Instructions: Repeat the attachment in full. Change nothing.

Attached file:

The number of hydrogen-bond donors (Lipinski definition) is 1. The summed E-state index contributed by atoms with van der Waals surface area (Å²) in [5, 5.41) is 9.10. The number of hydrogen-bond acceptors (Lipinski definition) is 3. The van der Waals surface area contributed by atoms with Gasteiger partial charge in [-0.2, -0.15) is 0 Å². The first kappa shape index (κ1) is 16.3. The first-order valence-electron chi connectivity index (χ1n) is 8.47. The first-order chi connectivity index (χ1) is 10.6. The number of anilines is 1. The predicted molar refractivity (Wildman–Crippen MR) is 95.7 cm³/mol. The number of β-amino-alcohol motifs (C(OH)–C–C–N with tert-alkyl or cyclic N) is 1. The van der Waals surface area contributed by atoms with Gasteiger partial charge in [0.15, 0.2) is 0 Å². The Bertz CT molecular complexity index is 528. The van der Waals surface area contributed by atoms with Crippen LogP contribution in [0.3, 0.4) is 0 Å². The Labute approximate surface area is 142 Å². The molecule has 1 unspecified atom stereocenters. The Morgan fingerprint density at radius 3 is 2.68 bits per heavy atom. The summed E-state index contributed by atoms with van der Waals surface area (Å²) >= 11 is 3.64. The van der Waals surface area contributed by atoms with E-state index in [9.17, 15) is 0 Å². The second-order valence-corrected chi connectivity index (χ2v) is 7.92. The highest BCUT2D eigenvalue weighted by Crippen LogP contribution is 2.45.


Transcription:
The number of hydrogen-bond donors (Lipinski definition) is 1. The summed E-state index contributed by atoms with van der Waals surface area (Å²) in [5, 5.41) is 9.10. The number of hydrogen-bond acceptors (Lipinski definition) is 3. The van der Waals surface area contributed by atoms with Gasteiger partial charge in [-0.2, -0.15) is 0 Å². The first kappa shape index (κ1) is 16.3. The first-order valence-electron chi connectivity index (χ1n) is 8.47. The first-order chi connectivity index (χ1) is 10.6. The number of anilines is 1. The predicted molar refractivity (Wildman–Crippen MR) is 95.7 cm³/mol. The number of β-amino-alcohol motifs (C(OH)–C–C–N with tert-alkyl or cyclic N) is 1. The van der Waals surface area contributed by atoms with Gasteiger partial charge in [0.15, 0.2) is 0 Å². The Bertz CT molecular complexity index is 528. The van der Waals surface area contributed by atoms with Crippen LogP contribution in [0.3, 0.4) is 0 Å². The Labute approximate surface area is 142 Å². The molecule has 1 unspecified atom stereocenters. The Morgan fingerprint density at radius 3 is 2.68 bits per heavy atom. The summed E-state index contributed by atoms with van der Waals surface area (Å²) >= 11 is 3.64. The van der Waals surface area contributed by atoms with E-state index in [9.17, 15) is 0 Å². The second-order valence-corrected chi connectivity index (χ2v) is 7.92. The highest BCUT2D eigenvalue weighted by Crippen LogP contribution is 2.45.